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Using Docker to update and commit to a container image

saintdle profile image Dean Originally published at veducate.co.uk on ・4 min read

I was helping a customer build some customized automation tasks using vRealize Automation Codestream. These tasks required the use of a container image with certain tools installed, usually we can include aCI task to download the tools into the container image on the fly. However, my customer’s environment is offline, so I needed to provide them a container image with everything installed by default.

Before we dive into the process of running a container and committing the changes, it is recommended where possible to create a new docker file that would build your docker image as needed with the associated commands such as the below:

FROM node:12-alpine
RUN apk add --no-cache python g++ make
WORKDIR /app
COPY . .
RUN yarn install --production
CMD ["node", "src/index.js"]
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Committing changes to a container image in this way can cause the image to become bloated. But sometimes there’s a need to do just do it this way.

Prerequisites
Pull the image you want to update
docker pull {image location/name}
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docker pull image

Check your images and get the ID
docker images
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For the next command, we will need the Image ID. docker images

Run your image as an active container
docker run -it {Image_ID} /bin/bash
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This will then drop you into the tty of the running container.

docker run -it image_id bash

Modify your container

As an example for this blog post, I am installing net-tools package. Typically, I wouldn’t install this tools package into a container. Where needed, I would use busyboxand it’s tools when troubleshooting in a container environment.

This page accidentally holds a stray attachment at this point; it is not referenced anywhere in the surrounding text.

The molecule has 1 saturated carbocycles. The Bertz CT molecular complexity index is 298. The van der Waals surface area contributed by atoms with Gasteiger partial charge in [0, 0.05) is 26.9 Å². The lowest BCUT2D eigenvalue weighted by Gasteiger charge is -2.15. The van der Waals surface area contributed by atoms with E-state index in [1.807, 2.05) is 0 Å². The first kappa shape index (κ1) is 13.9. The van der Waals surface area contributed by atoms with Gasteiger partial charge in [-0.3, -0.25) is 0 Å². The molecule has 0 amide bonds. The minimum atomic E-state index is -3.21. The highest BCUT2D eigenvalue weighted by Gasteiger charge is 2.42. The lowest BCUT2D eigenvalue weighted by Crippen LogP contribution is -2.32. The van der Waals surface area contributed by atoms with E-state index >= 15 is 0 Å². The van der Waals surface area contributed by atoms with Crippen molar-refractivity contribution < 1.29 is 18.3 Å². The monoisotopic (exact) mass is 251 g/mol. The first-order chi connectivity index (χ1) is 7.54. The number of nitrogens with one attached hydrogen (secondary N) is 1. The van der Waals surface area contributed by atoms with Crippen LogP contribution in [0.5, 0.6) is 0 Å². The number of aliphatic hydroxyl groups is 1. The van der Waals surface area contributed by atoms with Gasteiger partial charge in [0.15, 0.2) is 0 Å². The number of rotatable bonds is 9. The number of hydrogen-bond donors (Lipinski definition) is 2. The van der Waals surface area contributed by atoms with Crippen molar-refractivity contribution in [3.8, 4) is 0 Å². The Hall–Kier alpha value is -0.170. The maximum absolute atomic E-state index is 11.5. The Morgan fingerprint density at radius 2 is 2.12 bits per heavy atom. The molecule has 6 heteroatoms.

apt install net-tools
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docker install updates to container

Clean up/tmp and apt download files location as needed.

Exit out of your container.

docker exit out of exec container

Get your container ID
docker ps -a
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Commit your container image changes
docker commit {container_id} {tag}
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In my example, I’ve included in my tag a version number as well.

docker commit container_id tag - docker images

Saving your image for a manual import elsewhere
docker save {image_name:tag} > {filename}.tar

# To compress your image further
docker save {image_name:tag | gzip > {filename}.tar.gz
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docker save
Pushing your image to a repository

You can now push this new commit to your repository, the following example will push to DockerHub.

Log into your repository as necessary.

docker login {server_address} --username {username} [--password]/[--password-stdin]
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To push your image:

docker push {image name/tag}

# Example
docker image saintdle/k8s-ci:0.1
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docker push repo-image_name-tag

dockerhub repo

Regards

Follow @Saintdle

Dean Lewis

The post Using Docker to update and commit to a container image appeared first on vEducate.co.uk.

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